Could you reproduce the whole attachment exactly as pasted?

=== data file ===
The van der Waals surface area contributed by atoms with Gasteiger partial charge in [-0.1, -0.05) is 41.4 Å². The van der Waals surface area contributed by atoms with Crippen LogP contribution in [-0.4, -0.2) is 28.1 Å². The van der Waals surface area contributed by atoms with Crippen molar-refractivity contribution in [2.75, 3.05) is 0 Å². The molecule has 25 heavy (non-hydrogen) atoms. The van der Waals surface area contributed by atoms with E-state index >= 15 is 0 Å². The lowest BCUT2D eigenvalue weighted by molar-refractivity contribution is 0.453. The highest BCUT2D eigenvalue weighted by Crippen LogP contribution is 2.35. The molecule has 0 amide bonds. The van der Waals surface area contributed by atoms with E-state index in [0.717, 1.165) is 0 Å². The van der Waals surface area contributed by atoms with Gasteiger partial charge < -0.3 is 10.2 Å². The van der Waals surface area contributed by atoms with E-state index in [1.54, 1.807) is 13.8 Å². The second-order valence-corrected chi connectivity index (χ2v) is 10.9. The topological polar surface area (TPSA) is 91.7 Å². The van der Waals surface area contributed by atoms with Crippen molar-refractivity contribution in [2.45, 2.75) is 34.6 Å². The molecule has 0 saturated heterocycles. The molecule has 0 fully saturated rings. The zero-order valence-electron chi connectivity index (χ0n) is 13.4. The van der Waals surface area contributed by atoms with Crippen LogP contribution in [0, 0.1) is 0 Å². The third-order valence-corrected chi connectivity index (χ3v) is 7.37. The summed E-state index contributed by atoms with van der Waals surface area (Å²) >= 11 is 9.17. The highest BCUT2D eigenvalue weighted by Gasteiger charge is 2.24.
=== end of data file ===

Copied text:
The van der Waals surface area contributed by atoms with Gasteiger partial charge in [-0.1, -0.05) is 41.4 Å². The van der Waals surface area contributed by atoms with Crippen LogP contribution in [-0.4, -0.2) is 28.1 Å². The van der Waals surface area contributed by atoms with Crippen molar-refractivity contribution in [2.75, 3.05) is 0 Å². The molecule has 25 heavy (non-hydrogen) atoms. The van der Waals surface area contributed by atoms with E-state index >= 15 is 0 Å². The lowest BCUT2D eigenvalue weighted by molar-refractivity contribution is 0.453. The highest BCUT2D eigenvalue weighted by Crippen LogP contribution is 2.35. The molecule has 0 amide bonds. The van der Waals surface area contributed by atoms with E-state index in [0.717, 1.165) is 0 Å². The van der Waals surface area contributed by atoms with Gasteiger partial charge < -0.3 is 10.2 Å². The van der Waals surface area contributed by atoms with E-state index in [1.54, 1.807) is 13.8 Å². The second-order valence-corrected chi connectivity index (χ2v) is 10.9. The topological polar surface area (TPSA) is 91.7 Å². The van der Waals surface area contributed by atoms with Crippen molar-refractivity contribution in [2.45, 2.75) is 34.6 Å². The molecule has 0 saturated heterocycles. The molecule has 0 fully saturated rings. The zero-order valence-electron chi connectivity index (χ0n) is 13.4. The van der Waals surface area contributed by atoms with Crippen LogP contribution in [0, 0.1) is 0 Å². The third-order valence-corrected chi connectivity index (χ3v) is 7.37. The summed E-state index contributed by atoms with van der Waals surface area (Å²) >= 11 is 9.17. The highest BCUT2D eigenvalue weighted by Gasteiger charge is 2.24.